The 680 isn’t ground-breaking in terms of features, but it does open up the Treo line to a whole new demographic who want a cheaper, but full-featured smart phone.  I’ve been watching Ebay for months for a good price on a Treo 650.  Since the release of the 700p prices on 650’s have begun to drop slightly, but not quickly or sharply enough.  The 680 may be the smart-phone for a guy like me who wants a full-featured phone with Palm OS but doesn’t have a corporate budget to back up the purchase.

Here are some of the specs from the Palm site:

64MB user storage Memory
320 x 320 pixel TFT touchscreen 
352 x 288 pixel resolution Digital Camera
Full QWERTY key layout with backlighting
Expansion Slot for SD I/O cards
See also this good post from Treonauts here.

Thursday, October 05, 2006

Final status issues becoming more complicated

Life is always interesting in the Balkans.  As many know Kosovo is in the midst of negotiations to determine the final status of the essentially independent province.  Though legally still a part of Serbia, Kosova is essentially a non-state country run by the United Nations. Negotiant ions are currently underway in Vienna, Austria to determine its final status.

Naturally the country of Serbia wants to hold on to Kosovo, which it sees as an important, historic part of the Serbian nation and people.  The 90–95 percent Albanian population of Kosovo wants to become an independent state.  Into this mix comes a new Serbian constitution.  Earlier this summer Montenegro succeeded from the country called Serbia-Montenegro triggering a rewrite of former country’s constitution.  Last Saturday the Serbian parliament voted overwhelmingly to approve the new constitution which declares Kosovo to be an “integral part” of Serbia.  Though the constitution still needs to be approved by a public referendum scheduled for Oct 28th, the message is pretty strong.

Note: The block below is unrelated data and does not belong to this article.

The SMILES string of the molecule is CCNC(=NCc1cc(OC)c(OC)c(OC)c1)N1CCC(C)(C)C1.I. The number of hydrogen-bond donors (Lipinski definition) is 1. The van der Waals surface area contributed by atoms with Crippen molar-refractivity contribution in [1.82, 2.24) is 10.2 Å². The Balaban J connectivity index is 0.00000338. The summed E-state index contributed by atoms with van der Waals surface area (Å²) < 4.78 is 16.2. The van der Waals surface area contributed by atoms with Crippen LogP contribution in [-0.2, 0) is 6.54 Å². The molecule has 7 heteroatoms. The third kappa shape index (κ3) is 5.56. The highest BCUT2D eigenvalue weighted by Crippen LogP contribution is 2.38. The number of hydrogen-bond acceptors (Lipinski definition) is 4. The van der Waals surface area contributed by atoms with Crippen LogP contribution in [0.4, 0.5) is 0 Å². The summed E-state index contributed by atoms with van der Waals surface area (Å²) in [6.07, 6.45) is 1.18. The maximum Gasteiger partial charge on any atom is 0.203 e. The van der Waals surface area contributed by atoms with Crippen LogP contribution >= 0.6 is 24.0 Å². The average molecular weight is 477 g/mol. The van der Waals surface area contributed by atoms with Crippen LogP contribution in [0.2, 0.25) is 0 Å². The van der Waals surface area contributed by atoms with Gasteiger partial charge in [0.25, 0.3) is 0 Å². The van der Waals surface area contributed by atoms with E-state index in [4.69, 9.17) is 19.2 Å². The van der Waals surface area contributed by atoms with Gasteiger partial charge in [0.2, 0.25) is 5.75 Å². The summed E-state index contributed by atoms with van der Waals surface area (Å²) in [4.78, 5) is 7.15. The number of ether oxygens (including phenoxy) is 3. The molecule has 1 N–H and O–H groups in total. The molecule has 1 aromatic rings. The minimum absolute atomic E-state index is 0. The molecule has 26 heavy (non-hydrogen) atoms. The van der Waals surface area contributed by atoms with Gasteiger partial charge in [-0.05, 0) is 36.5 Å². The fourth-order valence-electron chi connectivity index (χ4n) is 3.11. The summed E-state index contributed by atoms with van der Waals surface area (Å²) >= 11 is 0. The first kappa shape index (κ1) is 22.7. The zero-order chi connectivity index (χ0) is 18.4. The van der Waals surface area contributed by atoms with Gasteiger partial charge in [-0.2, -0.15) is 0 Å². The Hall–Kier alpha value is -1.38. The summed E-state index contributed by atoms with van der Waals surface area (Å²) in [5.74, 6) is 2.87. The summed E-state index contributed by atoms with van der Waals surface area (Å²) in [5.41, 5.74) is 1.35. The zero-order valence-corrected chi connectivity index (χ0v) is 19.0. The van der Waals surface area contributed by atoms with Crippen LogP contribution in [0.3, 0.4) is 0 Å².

The UN Special Representative of the Secretary Genera, the man responsible administering, Kosovo quickly fired back that “the adoption of a Serbian constitution defining Kosovo as integral part of Serbian territory will have no effects on the final political status of this province” [quote from the article, not from Joachim Ruecker the SRSG].  On Monday the US State Department fired its own warning shots.  According to spokesman Tom Casey, "Neither party is going to unilaterally decide this," Casey said. "This is going to be something that's going to have to be worked out among them through this negotiated process."

Now the whole timetable for discussions is up in the air because negotiations may be delayed until after the Serbian Parliamentary elections which may be called for in late November or early December.

The bottom line is that Serbia will not willing let go of Kosovo, though interestingly a recent Reuters article (through KosovoReport) says that though fifty-eight percent of Serbs want Kosovo to remain part of Serbia, only twelve percent actually believe it will happen.  The Albanians of Kosovo will not willing remain within the country of Serbia.  While all sides would prefer a negotiated settlement on the issue an imposed one may be necessary and that doesn't bode well for peace in the Balkans.


More team tools

From time to time I post new services that may be helpful to geographically-disbursed, communicationally-challenged groups.  Google Groups just announced some upgrades to their popular discussion groups.